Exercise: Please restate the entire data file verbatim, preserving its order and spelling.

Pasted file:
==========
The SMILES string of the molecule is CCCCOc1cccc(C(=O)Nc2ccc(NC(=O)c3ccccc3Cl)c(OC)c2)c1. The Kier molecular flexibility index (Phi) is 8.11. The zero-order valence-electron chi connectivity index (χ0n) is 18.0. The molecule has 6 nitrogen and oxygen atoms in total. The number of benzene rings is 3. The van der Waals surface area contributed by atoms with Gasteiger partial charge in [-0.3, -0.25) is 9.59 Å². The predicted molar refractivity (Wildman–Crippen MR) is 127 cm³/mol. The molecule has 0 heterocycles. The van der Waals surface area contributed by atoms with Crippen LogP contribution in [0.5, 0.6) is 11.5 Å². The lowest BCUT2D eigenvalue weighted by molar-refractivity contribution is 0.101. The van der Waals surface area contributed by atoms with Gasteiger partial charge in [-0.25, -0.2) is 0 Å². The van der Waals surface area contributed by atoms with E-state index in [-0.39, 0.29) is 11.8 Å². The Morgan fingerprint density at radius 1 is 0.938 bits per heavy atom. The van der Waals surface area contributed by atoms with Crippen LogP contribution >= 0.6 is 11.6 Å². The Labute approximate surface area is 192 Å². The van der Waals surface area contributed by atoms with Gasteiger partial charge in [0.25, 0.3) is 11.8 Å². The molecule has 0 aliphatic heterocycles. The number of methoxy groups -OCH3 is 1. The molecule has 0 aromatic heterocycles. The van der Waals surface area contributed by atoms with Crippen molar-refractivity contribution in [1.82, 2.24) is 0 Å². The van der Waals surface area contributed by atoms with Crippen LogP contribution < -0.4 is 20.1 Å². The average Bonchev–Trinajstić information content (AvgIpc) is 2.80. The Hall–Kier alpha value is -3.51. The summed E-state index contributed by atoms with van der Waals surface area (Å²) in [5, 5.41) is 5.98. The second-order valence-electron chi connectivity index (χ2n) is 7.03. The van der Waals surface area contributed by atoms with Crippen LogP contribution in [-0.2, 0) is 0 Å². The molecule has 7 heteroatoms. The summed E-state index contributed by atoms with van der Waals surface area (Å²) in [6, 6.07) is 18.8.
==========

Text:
The SMILES string of the molecule is CCCCOc1cccc(C(=O)Nc2ccc(NC(=O)c3ccccc3Cl)c(OC)c2)c1. The Kier molecular flexibility index (Phi) is 8.11. The zero-order valence-electron chi connectivity index (χ0n) is 18.0. The molecule has 6 nitrogen and oxygen atoms in total. The number of benzene rings is 3. The van der Waals surface area contributed by atoms with Gasteiger partial charge in [-0.3, -0.25) is 9.59 Å². The predicted molar refractivity (Wildman–Crippen MR) is 127 cm³/mol. The molecule has 0 heterocycles. The van der Waals surface area contributed by atoms with Crippen LogP contribution in [0.5, 0.6) is 11.5 Å². The lowest BCUT2D eigenvalue weighted by molar-refractivity contribution is 0.101. The van der Waals surface area contributed by atoms with Gasteiger partial charge in [-0.25, -0.2) is 0 Å². The van der Waals surface area contributed by atoms with E-state index in [-0.39, 0.29) is 11.8 Å². The Morgan fingerprint density at radius 1 is 0.938 bits per heavy atom. The van der Waals surface area contributed by atoms with Crippen LogP contribution >= 0.6 is 11.6 Å². The Labute approximate surface area is 192 Å². The van der Waals surface area contributed by atoms with Gasteiger partial charge in [0.25, 0.3) is 11.8 Å². The molecule has 0 aliphatic heterocycles. The number of methoxy groups -OCH3 is 1. The molecule has 0 aromatic heterocycles. The van der Waals surface area contributed by atoms with Crippen molar-refractivity contribution in [1.82, 2.24) is 0 Å². The van der Waals surface area contributed by atoms with Crippen LogP contribution < -0.4 is 20.1 Å². The average Bonchev–Trinajstić information content (AvgIpc) is 2.80. The Hall–Kier alpha value is -3.51. The summed E-state index contributed by atoms with van der Waals surface area (Å²) in [5, 5.41) is 5.98. The second-order valence-electron chi connectivity index (χ2n) is 7.03. The van der Waals surface area contributed by atoms with Crippen LogP contribution in [-0.2, 0) is 0 Å². The molecule has 7 heteroatoms. The summed E-state index contributed by atoms with van der Waals surface area (Å²) in [6, 6.07) is 18.8.